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 user 2008-03-21 at 11:44:35 am Views: 77
  • #21593

    Lexmark executive bonuses fall
    After a year in which the company’s stock price fell by half, Lexmark International’s performance came to be reflected in the pay of its top executives.The company’s proxy statement, released Tuesday morning, revealed that the board cut an annual incentive bonus last year to CEO Paul Curlander because of the company’s struggling inkjet printer division. In 2006, Curlander received more than $1 million through that bonus.

    Overall, Curlander’s pay dropped more than 18 percent compared with 2006, while all other top executives, except Chief Financial Officer John Gamble Jr., saw total compensation drop, too. No base salaries fell year-over-year, but payouts of some incentive plans and various stock-related awards did.”In a company, many times investors get frustrated because it seems management gets rewarded regardless of financial performance or a firm’s share price,” said Tom Carpenter, vice president and senior equity analyst at Hilliard Lyons in Louisville. “In this case, the board chose not to reward management, and this accurately reflects Lexmark’s struggles the past two years.”Since late 2005, the company has launched two strategy shifts aimed at improving inkjet, which has suffered as owners of the printers didn’t buy enough ink to meet profit expectations.

    The company has eliminated and shuffled employees, shuttered plants and withdrawn from some of its inkjet sales, hoping to instead target people who print more.The previous head of the division, Najib Bahous, now works for the company in Europe, while Paul Rooke, who headed the laser printer division, was tasked with reversing inkjet’s decline.Rooke received the highest annual incentive bonus of all the top executives at more than $180,000, but that was down from his $381,833 bonus in 2006.Under Lexmark’s policy, board members defer questions to the company, which declined on Tuesday to comment on the lack of an incentive bonus for Curlander or the executive pay in general.”Executive compensation can fluctuate greatly from year to year,” said Carpenter, whose firm owned at least 1 percent of Lexmark stock on behalf of clients at the end of February. “Considering (Curlander) received $1 million last year, this isn’t the end of the world. If he were to get zero again this year, then that is something to talk about.”The proxy also noted the company’s annual shareholders meeting will be at 8 a.m. April 24 at the Embassy Suites on Newtown Pike.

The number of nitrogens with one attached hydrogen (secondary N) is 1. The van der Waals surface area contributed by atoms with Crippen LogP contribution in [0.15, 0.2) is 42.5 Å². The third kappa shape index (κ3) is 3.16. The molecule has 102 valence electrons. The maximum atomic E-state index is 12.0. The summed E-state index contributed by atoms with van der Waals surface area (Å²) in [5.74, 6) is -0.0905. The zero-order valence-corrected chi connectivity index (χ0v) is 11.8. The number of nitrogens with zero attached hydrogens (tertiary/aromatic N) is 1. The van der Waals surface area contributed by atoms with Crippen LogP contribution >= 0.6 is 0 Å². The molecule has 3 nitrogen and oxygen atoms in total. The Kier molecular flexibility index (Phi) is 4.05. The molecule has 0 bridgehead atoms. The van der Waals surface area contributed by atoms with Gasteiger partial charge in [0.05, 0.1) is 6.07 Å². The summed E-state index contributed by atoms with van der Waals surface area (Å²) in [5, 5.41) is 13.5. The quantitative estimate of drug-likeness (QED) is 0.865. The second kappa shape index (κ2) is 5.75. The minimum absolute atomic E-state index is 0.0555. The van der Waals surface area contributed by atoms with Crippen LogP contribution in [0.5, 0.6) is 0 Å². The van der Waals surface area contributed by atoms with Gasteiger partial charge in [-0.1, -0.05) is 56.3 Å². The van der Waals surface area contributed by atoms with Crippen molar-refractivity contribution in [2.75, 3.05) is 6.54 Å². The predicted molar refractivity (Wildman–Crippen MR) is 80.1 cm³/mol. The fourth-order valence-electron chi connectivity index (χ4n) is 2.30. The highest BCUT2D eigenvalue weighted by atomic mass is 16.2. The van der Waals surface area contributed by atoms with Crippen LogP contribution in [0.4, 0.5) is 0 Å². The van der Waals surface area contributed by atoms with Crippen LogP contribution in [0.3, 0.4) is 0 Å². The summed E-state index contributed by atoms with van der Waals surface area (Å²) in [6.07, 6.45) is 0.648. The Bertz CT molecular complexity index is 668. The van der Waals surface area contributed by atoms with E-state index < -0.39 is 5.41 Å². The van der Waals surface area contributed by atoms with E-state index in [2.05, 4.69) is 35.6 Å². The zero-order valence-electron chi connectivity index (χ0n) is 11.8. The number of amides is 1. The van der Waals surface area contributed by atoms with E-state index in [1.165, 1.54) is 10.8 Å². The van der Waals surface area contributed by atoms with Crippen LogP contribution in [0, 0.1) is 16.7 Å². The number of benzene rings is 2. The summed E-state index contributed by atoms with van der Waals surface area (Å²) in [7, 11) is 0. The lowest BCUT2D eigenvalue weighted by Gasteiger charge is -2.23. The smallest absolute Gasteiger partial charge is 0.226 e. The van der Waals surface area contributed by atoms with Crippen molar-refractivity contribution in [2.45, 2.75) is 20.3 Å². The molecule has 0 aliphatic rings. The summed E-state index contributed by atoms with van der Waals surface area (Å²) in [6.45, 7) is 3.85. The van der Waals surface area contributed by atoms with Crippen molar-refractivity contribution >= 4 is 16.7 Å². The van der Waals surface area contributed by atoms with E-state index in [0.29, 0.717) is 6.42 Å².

2007 Lexmark executive compensation
    CEO Paul Curlander
    2007 base salary: $1,003,846.
    Annual incentive compensation: $0, down from $1,048,320 in 2006.
    *Total: $8.18 million, down 18.6 percent from $10.06 million in 2006.

    Inkjet division leader Paul Rooke
    2007 base salary: $565,269.
    Annual incentive compensation: $186,321, down from $381,833.
    *Total: $2.67 million, down 5 percent from $2.81 million.

    Laser division leader Marty Canning
    2007 base salary: $404,135.
    Annual incentive compensation: $97,315, down from $200,027.
    *Total: $1.211 million, down 0.2 percent from $1.213 million.

    Chief Financial Officer John Gamble Jr.
    2007 base salary: $489,115.
    Annual incentive compensation: $50,337, down from $343,575.
    *Total: $1.64 million, up 18 percent from $1.39 million.

    General Counsel Vincent Cole
    2007 base salary: $416,423.
    Annual incentive compensation: $42,252, down from $277,914.
    *Total: $1.53 million, down 12.3 percent from $1.75 million.
    * Total compensation includes base salary, other incentive packages and stock-related awards